3. As a recently displaced Boomer who is straddling the gap between retirement and employment, I can confirm many of the referenced statistics. Although our retirement finances are in fairly good shape, I’m not ready nor interested in “unplugging” from the workforce for several years. I did actively search for “the right job” for much of the last year, but my heart tugged me away from corporate “jobs” back into self-employment — a conscious choice.

    My grassroots networking and research have left me firmly convinced that this recession has created an inflection point in the employment market. Whatever “normalcy” means to a recovered economy, I believe it will see a labor market struggling to identify ways to fill the gap between experienced talent who want to work (but on more flexible terms) and employers who are less willing to bear the burdened cost of a traditional “full time job” in favor of 1099-type contract work.

    IMO, this “new era” will challenge job seekers (young and seasoned), HR talent functions and the traditional company cultures from many directions. I’ve recently networked with founders of two different e-business models
    that partially address this gap in different ways. The opportunity is ripe for a collaborative solution that marries current technology with this need. Creative Entrepreneurs Welcome!

  4. You had better think again about the studies you are reading. Baby boomers are much more innovative and performance capable than many of the Gen X and Y employees. Ask yourself the question, with HR eliminating baby boomers, can Gen X and Y innovate and lead America out of these poor economic times? Can they revitalize America by themselves? By this thinking and policies, will HR “talent management” doom America?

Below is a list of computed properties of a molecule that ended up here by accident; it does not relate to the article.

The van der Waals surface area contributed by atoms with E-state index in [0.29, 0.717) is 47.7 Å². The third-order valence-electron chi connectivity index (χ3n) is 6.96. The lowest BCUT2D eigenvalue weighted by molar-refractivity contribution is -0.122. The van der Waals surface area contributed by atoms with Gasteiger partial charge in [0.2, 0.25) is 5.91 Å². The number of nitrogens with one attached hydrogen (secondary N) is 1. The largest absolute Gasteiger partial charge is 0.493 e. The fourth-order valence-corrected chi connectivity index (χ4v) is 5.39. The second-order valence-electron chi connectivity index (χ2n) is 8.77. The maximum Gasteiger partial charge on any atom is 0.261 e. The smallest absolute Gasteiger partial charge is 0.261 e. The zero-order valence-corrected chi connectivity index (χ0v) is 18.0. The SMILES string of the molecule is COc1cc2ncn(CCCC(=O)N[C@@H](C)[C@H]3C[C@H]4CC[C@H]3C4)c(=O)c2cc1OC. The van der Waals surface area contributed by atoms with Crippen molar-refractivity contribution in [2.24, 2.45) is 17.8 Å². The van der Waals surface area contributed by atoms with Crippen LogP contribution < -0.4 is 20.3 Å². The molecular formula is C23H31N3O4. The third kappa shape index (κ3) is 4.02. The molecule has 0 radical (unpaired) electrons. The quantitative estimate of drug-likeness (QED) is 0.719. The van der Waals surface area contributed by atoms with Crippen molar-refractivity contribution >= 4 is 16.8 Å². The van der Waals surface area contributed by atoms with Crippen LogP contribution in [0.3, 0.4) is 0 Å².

5. I have to agree with Steven. As a first hand boomer experiencing the economic experiences and changes, I am not sure who is creating the studies and who they are talking to, but when it comes to the traditional “grandma and grandpa” studies, they are off. I have no intention of retiring any time soon, if ever. I am not only very technology proficient, but I am very business savvy and making use of my experience and strengths to develop my own business. I do know that my skills are still highly desired through my own client experiences. Gen X and Y may be the group to “hire” but I can say from first hand experience that Boomers and their stability and expertise is still a force to be reckoned with.

  6. I train adults at the local library on the computer and have a waiting list. You wouldnt believe the numbers of people who need one-on-one training who are 50-60 and have been in the workforce their whole lives. They are too embarrassed to take a class or ask their kids for help. I love doing it, but there needs to be 100 more people volunteering just like me to make a difference.